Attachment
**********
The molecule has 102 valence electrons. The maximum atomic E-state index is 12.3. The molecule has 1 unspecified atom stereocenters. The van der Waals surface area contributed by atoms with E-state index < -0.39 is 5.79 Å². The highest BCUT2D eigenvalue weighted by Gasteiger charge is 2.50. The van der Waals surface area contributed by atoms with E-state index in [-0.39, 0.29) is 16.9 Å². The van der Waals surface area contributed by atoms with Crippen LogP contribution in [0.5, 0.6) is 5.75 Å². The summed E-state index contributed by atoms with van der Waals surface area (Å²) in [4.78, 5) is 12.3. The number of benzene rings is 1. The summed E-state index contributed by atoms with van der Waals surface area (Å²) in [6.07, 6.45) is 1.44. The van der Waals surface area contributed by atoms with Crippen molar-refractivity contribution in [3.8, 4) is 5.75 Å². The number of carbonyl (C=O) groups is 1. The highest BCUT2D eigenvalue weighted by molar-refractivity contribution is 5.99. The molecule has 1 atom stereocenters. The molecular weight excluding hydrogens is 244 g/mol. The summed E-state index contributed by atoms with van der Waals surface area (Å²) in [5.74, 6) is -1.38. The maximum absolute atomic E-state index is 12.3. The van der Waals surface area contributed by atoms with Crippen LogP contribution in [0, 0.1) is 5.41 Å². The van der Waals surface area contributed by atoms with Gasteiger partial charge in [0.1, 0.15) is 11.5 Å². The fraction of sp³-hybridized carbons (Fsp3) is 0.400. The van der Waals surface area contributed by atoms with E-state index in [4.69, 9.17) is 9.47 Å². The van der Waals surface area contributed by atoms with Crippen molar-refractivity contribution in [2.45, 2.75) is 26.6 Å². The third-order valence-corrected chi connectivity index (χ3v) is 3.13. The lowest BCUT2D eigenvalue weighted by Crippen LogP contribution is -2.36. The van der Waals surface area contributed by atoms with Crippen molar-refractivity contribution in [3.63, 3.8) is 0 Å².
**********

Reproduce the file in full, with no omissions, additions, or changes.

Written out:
The molecule has 102 valence electrons. The maximum atomic E-state index is 12.3. The molecule has 1 unspecified atom stereocenters. The van der Waals surface area contributed by atoms with E-state index < -0.39 is 5.79 Å². The highest BCUT2D eigenvalue weighted by Gasteiger charge is 2.50. The van der Waals surface area contributed by atoms with E-state index in [-0.39, 0.29) is 16.9 Å². The van der Waals surface area contributed by atoms with Crippen LogP contribution in [0.5, 0.6) is 5.75 Å². The summed E-state index contributed by atoms with van der Waals surface area (Å²) in [4.78, 5) is 12.3. The number of benzene rings is 1. The summed E-state index contributed by atoms with van der Waals surface area (Å²) in [6.07, 6.45) is 1.44. The van der Waals surface area contributed by atoms with Crippen molar-refractivity contribution in [3.8, 4) is 5.75 Å². The number of carbonyl (C=O) groups is 1. The highest BCUT2D eigenvalue weighted by molar-refractivity contribution is 5.99. The molecule has 1 atom stereocenters. The molecular weight excluding hydrogens is 244 g/mol. The summed E-state index contributed by atoms with van der Waals surface area (Å²) in [5.74, 6) is -1.38. The maximum absolute atomic E-state index is 12.3. The van der Waals surface area contributed by atoms with Crippen LogP contribution in [0, 0.1) is 5.41 Å². The van der Waals surface area contributed by atoms with Gasteiger partial charge in [0.1, 0.15) is 11.5 Å². The fraction of sp³-hybridized carbons (Fsp3) is 0.400. The van der Waals surface area contributed by atoms with E-state index in [4.69, 9.17) is 9.47 Å². The van der Waals surface area contributed by atoms with Crippen molar-refractivity contribution in [2.45, 2.75) is 26.6 Å². The third-order valence-corrected chi connectivity index (χ3v) is 3.13. The lowest BCUT2D eigenvalue weighted by Crippen LogP contribution is -2.36. The van der Waals surface area contributed by atoms with Crippen molar-refractivity contribution in [3.63, 3.8) is 0 Å².